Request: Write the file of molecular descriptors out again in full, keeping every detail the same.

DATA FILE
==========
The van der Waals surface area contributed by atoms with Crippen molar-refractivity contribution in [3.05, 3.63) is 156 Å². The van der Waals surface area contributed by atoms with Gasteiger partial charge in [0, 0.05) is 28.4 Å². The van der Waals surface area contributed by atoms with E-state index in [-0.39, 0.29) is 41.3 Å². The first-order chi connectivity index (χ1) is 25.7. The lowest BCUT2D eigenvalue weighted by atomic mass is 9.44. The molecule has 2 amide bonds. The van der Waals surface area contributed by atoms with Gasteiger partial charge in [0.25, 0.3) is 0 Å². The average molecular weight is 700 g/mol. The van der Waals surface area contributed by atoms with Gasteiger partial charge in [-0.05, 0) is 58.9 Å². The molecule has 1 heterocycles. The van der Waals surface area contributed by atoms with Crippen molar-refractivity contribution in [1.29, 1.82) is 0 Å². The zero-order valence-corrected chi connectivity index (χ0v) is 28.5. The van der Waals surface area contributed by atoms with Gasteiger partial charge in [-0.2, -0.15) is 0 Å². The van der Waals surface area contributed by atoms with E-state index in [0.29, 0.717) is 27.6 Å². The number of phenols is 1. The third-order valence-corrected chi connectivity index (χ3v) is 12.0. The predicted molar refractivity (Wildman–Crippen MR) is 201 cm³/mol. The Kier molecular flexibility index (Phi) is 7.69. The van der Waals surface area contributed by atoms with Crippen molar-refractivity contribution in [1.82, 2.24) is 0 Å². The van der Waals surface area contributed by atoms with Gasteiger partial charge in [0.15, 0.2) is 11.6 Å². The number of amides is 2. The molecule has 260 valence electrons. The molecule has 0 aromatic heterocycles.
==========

The van der Waals surface area contributed by atoms with Crippen molar-refractivity contribution in [3.05, 3.63) is 156 Å². The van der Waals surface area contributed by atoms with Gasteiger partial charge in [0, 0.05) is 28.4 Å². The van der Waals surface area contributed by atoms with E-state index in [-0.39, 0.29) is 41.3 Å². The first-order chi connectivity index (χ1) is 25.7. The lowest BCUT2D eigenvalue weighted by atomic mass is 9.44. The molecule has 2 amide bonds. The van der Waals surface area contributed by atoms with Gasteiger partial charge in [0.25, 0.3) is 0 Å². The average molecular weight is 700 g/mol. The van der Waals surface area contributed by atoms with Gasteiger partial charge in [-0.05, 0) is 58.9 Å². The molecule has 1 heterocycles. The van der Waals surface area contributed by atoms with Crippen molar-refractivity contribution in [1.29, 1.82) is 0 Å². The zero-order valence-corrected chi connectivity index (χ0v) is 28.5. The van der Waals surface area contributed by atoms with Gasteiger partial charge in [-0.2, -0.15) is 0 Å². The van der Waals surface area contributed by atoms with E-state index in [0.29, 0.717) is 27.6 Å². The number of phenols is 1. The third-order valence-corrected chi connectivity index (χ3v) is 12.0. The predicted molar refractivity (Wildman–Crippen MR) is 201 cm³/mol. The Kier molecular flexibility index (Phi) is 7.69. The van der Waals surface area contributed by atoms with Crippen molar-refractivity contribution in [1.82, 2.24) is 0 Å². The van der Waals surface area contributed by atoms with Gasteiger partial charge in [0.15, 0.2) is 11.6 Å². The number of amides is 2. The molecule has 260 valence electrons. The molecule has 0 aromatic heterocycles.